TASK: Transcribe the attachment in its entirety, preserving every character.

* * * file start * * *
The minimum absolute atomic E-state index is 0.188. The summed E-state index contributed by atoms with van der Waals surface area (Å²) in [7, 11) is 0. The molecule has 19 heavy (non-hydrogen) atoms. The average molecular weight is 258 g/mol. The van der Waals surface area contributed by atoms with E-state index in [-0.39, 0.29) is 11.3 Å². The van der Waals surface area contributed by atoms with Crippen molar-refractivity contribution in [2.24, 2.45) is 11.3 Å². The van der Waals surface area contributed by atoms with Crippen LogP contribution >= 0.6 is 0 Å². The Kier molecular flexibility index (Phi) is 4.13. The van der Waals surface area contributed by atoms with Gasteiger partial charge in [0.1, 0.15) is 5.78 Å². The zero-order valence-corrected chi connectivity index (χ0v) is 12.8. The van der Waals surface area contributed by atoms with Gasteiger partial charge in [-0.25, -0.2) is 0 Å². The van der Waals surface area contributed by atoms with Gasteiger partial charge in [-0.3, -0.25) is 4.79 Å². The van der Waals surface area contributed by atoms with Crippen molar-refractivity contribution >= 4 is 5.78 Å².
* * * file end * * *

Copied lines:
The minimum absolute atomic E-state index is 0.188. The summed E-state index contributed by atoms with van der Waals surface area (Å²) in [7, 11) is 0. The molecule has 19 heavy (non-hydrogen) atoms. The average molecular weight is 258 g/mol. The van der Waals surface area contributed by atoms with E-state index in [-0.39, 0.29) is 11.3 Å². The van der Waals surface area contributed by atoms with Crippen molar-refractivity contribution in [2.24, 2.45) is 11.3 Å². The van der Waals surface area contributed by atoms with Crippen LogP contribution >= 0.6 is 0 Å². The Kier molecular flexibility index (Phi) is 4.13. The van der Waals surface area contributed by atoms with Gasteiger partial charge in [0.1, 0.15) is 5.78 Å². The zero-order valence-corrected chi connectivity index (χ0v) is 12.8. The van der Waals surface area contributed by atoms with Gasteiger partial charge in [-0.25, -0.2) is 0 Å². The van der Waals surface area contributed by atoms with Gasteiger partial charge in [-0.3, -0.25) is 4.79 Å². The van der Waals surface area contributed by atoms with Crippen molar-refractivity contribution >= 4 is 5.78 Å².